Brent Spiner as Arik Soong on Star Trek: Enterprise.
Paramount+

So what does this mean? Well, Adam Soong’s descendent in the 22nd Century, Arik Soong, would continue his ancestor’s research into genetically augmented DNA. In the year 2154, he came across Captain Archer and the crew of the NX-01 Enterprise. They revealed that he had stolen several embryos from the 20th century Eugenics Wars. The same embryos that spawned Khan and his ilk.

Believing he could channel them for good, Arik Soong raised those superior specimens to adulthood. But they rebelled against him, and took over a Klingon Bird of Prey. The Klingons, so impressed with the superior strength of the augments, fused some of the augmented DNA to their own, creating a hybrid species. (And thus explaining why TOS-era Klingons looked human). After this fiasco, Arik Soong promised to abandon genetic experimentation, focusing instead on robotics and A.I.

From Augmented Humans to Artificial Lifeforms
Brent Spiner as Data and Dr. Soong on Star Trek: The Next Generation.
Paramount Television

This leads us to Data on TNG. Let’s flash forward almost two centuries. The Soong family must have continued its obsession with creating artificial life, because one of Arik Soong’s descendants also became a genius scientist. Dr. Noonian Soong (not to be confused with Noonien Singh, who was Khan) spent his whole life attempting to create an A.I. positronic brain. After many failures, he retreated to the planet Omicron Theta, where he finally constructed a living android, Data, in 2338. (although he created the prototypes B-4 and Lore prior to Data). Noonian Soong was brilliant, but didn’t seem malevolent like his ancestors were. His creation Lore later killed him in the year 2367.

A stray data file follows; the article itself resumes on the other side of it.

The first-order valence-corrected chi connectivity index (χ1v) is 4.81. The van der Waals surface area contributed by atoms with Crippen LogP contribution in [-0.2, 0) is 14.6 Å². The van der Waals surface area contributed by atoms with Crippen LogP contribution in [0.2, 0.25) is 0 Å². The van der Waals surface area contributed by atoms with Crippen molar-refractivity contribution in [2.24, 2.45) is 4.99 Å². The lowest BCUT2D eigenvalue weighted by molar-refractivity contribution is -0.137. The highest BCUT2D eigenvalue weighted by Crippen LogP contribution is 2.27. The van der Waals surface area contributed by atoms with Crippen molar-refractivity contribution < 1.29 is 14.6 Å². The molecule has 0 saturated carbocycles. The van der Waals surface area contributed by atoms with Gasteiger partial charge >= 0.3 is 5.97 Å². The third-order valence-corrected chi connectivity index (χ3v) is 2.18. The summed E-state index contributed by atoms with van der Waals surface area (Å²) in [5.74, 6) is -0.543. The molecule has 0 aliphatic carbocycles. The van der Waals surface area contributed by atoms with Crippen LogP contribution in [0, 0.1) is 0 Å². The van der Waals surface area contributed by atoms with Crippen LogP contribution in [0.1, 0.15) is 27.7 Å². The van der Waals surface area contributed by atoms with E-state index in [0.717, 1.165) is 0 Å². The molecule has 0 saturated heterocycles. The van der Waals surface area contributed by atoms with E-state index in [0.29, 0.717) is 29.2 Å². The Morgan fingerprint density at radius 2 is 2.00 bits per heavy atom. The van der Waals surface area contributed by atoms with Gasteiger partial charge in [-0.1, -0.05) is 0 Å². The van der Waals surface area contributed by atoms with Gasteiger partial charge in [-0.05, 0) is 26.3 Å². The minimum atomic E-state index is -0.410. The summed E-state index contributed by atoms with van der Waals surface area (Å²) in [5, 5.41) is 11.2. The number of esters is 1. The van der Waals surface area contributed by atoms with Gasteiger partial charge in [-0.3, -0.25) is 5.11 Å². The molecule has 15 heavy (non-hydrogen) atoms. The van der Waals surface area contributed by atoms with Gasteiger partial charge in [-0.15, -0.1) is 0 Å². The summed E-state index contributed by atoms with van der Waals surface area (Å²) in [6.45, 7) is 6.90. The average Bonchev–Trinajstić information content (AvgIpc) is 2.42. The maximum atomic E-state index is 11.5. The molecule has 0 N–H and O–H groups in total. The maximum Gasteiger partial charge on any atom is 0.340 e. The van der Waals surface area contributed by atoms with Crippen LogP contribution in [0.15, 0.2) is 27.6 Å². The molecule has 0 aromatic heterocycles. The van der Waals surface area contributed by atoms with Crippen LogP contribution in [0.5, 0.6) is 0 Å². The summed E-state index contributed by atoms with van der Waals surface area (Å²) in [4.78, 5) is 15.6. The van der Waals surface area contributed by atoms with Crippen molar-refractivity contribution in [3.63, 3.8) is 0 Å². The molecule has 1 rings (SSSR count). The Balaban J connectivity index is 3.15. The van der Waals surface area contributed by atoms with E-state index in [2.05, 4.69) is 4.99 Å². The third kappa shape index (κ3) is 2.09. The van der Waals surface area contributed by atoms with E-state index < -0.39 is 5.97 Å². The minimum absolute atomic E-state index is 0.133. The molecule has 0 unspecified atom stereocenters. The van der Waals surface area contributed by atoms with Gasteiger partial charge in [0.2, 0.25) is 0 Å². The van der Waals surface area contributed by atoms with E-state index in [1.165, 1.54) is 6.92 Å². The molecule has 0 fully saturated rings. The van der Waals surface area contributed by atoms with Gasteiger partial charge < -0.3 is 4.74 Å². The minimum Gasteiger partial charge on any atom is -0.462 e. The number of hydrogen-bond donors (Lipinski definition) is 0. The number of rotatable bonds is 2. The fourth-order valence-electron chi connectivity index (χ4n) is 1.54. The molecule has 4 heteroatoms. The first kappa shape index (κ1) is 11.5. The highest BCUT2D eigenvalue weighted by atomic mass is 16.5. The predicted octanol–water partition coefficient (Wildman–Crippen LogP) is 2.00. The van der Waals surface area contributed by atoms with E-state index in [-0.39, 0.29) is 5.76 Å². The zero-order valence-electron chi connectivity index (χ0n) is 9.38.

Star Trek: Picard and Beyond

But Soong had a biological son as well. We only discovered this in season one of Star Trek: Picard. In the year 2399, Altan Inigo Soong continued his father’s work, along with another scientist, Bruce Maddox. After the ban on artificial life forms following the attack on Mars in 2385, Soong and Maddox set up a laboratory on the planet Coppelius. There, they continued their research despite the ban, creating a new breed of Soong-type androids. Although not seemingly as benevolent as his father, Altan also didn’t seem as amoral as his ancestors, each of whom was obsessed with creating “perfect” life forms.

Brent Spiner and Patrick Stewart in Star Trek: Picard season one.
Paramount+

We’re not sure what “Project Khan” means in terms of future Star Trek seasons, or even series. It could just be an Easter egg, suggesting Adam Soong will try to replicate the genetically superior augments—something we know his descendent will succeed at. Or, could it mean something more? There have been rumors of a Khan mini-series, something confirmed by Wrath of Khan director Nicholas Meyer. Perhaps something that covers the rise and fall of Khan?

It would be interesting to see how Trek applies the history of the Eugenics Wars into our real Earth history. Or, we could learn it in flashback form, on Star Trek: Strange New Worlds. After all, one of the crew members is a descendant of Khan, Lieutenant La’an Noonien Singh. This folder on the Picard finale may just be a fun Easter egg. But we hope it leads to more. There are a lot of unexplored territories left with Khan Singh.